The revolutions in Egypt and Tunisia during the Arab Spring are two of the best examples of how social media can have an impact on revolution. Neither of these successful revolutions had a clear leader, or central political party. In fact, both of these uprisings can be thought of simply as the will of the people to be heard. In their article Revolutionizing Revolutions:Virtual Collective Consciousness and the Arab Spring, Yousri Marzouki and Olivier Oullier are quoted as writing,
“Facebook was the main channel that facilitated and accelerated the Tunisian revolution as repeatedly reported in the news and by many observers. Twitter, too, played a crucial role during the Egyptian revolution. Hence, it is very likely that without these social networking platforms, these revolutions would certainly have evolved more slowly, if at all and would have never reached the global opinion.”
They remark that Twitter and Facebook were catalysts in the uprisings, and that they allowed not only a speedy exchange of information, but “unprecedented waves of spread.” In short, the revolutions became globalized information because of Twitter and Facebook, instead of merely local phenomena. A Pacific Standard article states that,
“During the heady days of protests in Cairo, one activist succinctly tweeted about why digital media was so important to the organization of political unrest. “We use Facebook to schedule the protests, Twitter to coordinate, and YouTube to tell the world,” she said. The protesters openly acknowledge the role of digital media as a fundamental infrastructure for their work.”
The understanding of the differing functionality and purpose of those social media platforms was key to understanding the uprisings. In fact, UN Ambassador Susan Rice said, “The power of this technology, the power of social networking to channel and champion public sentiment, has been more evident in the past few weeks than ever before.” What we can take away from the Arab Spring in relation to social media is the fundamental change in how information is spread, and how that information can get people motivated in ways that other forms of journalism cannot.
Twitter was one of the dominate ways that information about the Arab Spring was relayed from person to person. In many of the countries involved, communication can be difficult, particularly in times of civil unrest. Twitter allowed people to reach a large audience, in real time, about what was happening where they were. This new ability to communicate not only instantly and globally, but to an incredibly large audience, was previously relegated to news agencies and other mass media conglomerates. Twitter revolutionized revolution, by giving anyone a global platform for their thoughts and ideas, and in doing so connected these otherwise disparate ethnic and nationalistic groups, into a support network that spanned around the globe.
During my interview with Tony, I asked him how he kept up with the uprisings as they were happening, and as expected, he said he relied mostly on Twitter. “Twitter is such a ubiquitous program now, that it’s easy to get information just moments after it happens. For me, that was vital as I was always keeping tabs on family and friends back in Lebanon. Phone calls and email exchanges are far less convenient than texts and tweets.” There is little doubt that Twitter gave those outside the conflict zones, unparalleled and unprecedented access to the revolutions of the Arab Spring.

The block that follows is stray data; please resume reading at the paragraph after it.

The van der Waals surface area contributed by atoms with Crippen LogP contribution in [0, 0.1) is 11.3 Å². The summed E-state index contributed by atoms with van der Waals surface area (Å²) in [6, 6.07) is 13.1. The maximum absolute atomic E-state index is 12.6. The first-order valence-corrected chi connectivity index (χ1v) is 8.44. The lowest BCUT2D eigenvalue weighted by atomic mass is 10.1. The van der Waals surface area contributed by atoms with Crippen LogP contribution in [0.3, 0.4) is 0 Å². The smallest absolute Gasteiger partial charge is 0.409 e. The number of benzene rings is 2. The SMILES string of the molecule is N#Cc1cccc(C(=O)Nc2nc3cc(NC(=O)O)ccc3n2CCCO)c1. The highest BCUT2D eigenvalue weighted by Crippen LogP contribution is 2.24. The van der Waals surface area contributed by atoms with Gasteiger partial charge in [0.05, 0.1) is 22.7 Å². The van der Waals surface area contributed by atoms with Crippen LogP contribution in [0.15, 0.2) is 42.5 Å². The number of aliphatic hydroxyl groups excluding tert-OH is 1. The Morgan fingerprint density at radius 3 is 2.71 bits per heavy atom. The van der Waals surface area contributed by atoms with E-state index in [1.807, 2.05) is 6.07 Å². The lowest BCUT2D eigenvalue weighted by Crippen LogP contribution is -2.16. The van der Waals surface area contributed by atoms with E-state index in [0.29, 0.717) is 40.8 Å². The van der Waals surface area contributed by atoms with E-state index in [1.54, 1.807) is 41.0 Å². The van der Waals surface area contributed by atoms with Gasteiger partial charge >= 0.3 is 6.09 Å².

Twitter became a focal point of the revolutionaries. A place to broadcast their victories, a place to spread outrage about their oppression, and a place to form a community of like-minded individuals. I would also argue that Twitter was useful in gaining the support of the West, countries like the USA who might not otherwise have given a high level of support to the revolutions. The usage of Twitter in the Arab Spring signaled a significant change in the way that information was spread from a conflict area, in much the same way that TV had done the same thing in Vietnam.
“Our people had had enough, and finally, they had taken action.” When my friend Tony said this sentence, these words struck me as the foundation of what the Arab Spring Project was about. Tony, a US citizen born and raised in Lebanon, still has family spread across the region and maintains close ties to his homeland. A Christian born in a land dominated by Muslims, he is an example that this was not a religious uprising, but an uprising of the oppressed against authoritarian governments. So what was the Arab Spring? Although there had been uprisings before 2010, the Arab Spring was a term coined by author Marc Lynch, in an article he wrong for Foreign Policy, an American political journal, to describe a series of events, protests, and uprisings in the southern and eastern Mediterranean.
On December 17th, 2010 when a street vendor in Tunisia, Tarek al-Tayeb, set himself on fire in protest of the deplorable treatment he had received at the hands of public officials and police. Within hours of his death, protests began in Sidi Bouzid, quickly growing surrounding areas and the capital, culminating in the flight of President Zine El Abidine Ben Ali and the resignation of the prime minister. Within weeks, people in other countries began to resist authority as well, and one man’s act of defiance became the start of a wide spread revolution.
Although protests are still ongoing in some countries, at a minimum there has been significant upheaval throughout the Middle East and Northern Africa. Five governments overthrown, major protests resulting in governmental changes in several countries and at least two civil wars are the results, thus far, of the Arab Spring.